Kevin’s Rad Cars illustrations harken back to his Californian childhood of sun-drenched days at San O Beach, fixing old cars with his dad and working at the surfboard factory. From an early age, Kevin recognized old cars and surfboards as functional art, seeing the romance behind their craftsmanship. Several decades later, Kevin has nostalgically translated these two loves into a new art form with Rad Cars, striking a chord with fans worldwide. Each of Kevin’s cars topped with surfboards reimagines the surfer’s blissful commute to and from the waves. The air smells of sunscreen and surf wax, and the tarmac is awash with sun-bleached pastels and glowing chrome.
RAD CARS ARTIST KEVIN BUTLER: “I grew up in Santa Cruz, California. I didn’t realize how lucky I was until I moved away—there are so many good surf spots in such a small stretch of coastline.”
How were you introduced to cars and surfboards?
“Growing up, my dad rebuilt old cars for extra cash. I’d spent Saturday morning with him at car swap-meets looking for random parts, then we’d come home and spend afternoons at the beach. We always had at least one rad old car in the garage or under a tarp on the side of the house, and I always got attached to them. I’d sit in them, turn the steering wheel, help my Dad wet-sand them and climb in and out through the rolled-down window like the Dukes of Hazzard.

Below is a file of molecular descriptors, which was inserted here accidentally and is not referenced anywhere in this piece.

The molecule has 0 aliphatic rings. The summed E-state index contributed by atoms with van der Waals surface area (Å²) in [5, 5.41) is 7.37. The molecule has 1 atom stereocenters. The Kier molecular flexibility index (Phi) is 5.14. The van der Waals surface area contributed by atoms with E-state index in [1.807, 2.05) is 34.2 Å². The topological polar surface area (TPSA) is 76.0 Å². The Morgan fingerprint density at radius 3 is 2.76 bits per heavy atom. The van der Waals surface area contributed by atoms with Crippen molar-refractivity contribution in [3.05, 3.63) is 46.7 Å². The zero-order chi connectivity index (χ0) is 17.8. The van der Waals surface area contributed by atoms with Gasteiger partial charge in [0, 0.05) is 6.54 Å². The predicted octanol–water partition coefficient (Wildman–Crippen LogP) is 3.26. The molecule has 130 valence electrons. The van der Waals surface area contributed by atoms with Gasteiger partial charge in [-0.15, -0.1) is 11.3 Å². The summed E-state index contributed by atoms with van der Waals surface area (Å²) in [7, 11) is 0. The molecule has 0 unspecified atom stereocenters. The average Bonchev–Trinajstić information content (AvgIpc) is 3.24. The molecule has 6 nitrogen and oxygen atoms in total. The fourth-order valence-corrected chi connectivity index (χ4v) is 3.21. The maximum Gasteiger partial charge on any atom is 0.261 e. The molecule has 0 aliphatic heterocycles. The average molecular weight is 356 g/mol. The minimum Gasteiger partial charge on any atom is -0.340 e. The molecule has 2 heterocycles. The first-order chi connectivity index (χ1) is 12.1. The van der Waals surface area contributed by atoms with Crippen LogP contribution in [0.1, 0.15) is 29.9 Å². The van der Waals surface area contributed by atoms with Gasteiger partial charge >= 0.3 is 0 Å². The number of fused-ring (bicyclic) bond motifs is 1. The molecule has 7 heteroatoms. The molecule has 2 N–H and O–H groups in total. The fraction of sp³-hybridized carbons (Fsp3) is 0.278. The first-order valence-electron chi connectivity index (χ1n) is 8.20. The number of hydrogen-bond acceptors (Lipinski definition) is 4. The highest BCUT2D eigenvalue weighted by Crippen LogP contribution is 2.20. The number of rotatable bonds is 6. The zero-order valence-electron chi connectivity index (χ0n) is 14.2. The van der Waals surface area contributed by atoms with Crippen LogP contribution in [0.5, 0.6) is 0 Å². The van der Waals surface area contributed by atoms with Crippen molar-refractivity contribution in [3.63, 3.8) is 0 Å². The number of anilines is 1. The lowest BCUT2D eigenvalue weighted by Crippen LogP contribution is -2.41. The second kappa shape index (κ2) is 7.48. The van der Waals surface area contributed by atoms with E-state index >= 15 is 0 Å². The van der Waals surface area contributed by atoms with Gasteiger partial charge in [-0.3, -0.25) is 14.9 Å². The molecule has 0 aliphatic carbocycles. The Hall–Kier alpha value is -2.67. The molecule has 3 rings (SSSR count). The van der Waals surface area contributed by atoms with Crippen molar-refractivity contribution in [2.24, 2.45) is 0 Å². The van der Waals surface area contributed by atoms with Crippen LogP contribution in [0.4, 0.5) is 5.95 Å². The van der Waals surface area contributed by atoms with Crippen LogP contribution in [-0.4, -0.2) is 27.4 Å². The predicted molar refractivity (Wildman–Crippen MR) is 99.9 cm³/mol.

“I started surfing when I was 10 or 11. My first job was sweeping foam dust for a surfboard shaper, which eventually led to shaping boards myself. I shaped a bunch throughout high school. Some for friends, some for myself, and some, well…didn’t work AT ALL. Growing up in these environments has caused me to really respect craftsmanship.”
How did you get into drawing?
“I’m not sure I remember ‘getting into drawing’—it’s just something I’ve always done. I went to art school and studied all kinds of different mediums, but drawing is something I always came back to. A blank sheet of paper is limitless, and I like being able to start and finish something in one sitting. That’s why I couldn’t paint in oils. I’m too impatient.”
How would you describe your illustration style?
“I’d describe my style as ‘Fun.’ It’s light, simple and stripped-down. I try not to put too much pressure on myself. If it’s not making me happy, I won’t do it. I’ve tried to do really realistic drawings and paintings, and it just stresses me out. I’ve basically found my style by figuring out what makes me the happiest.”
What are some of your favorite cars of all time, and why?
“This is a tough one. There are a few ways I could answer. I could answer based on cars I have the fondest memories of, or cars I hope to have some day. How about a little of both?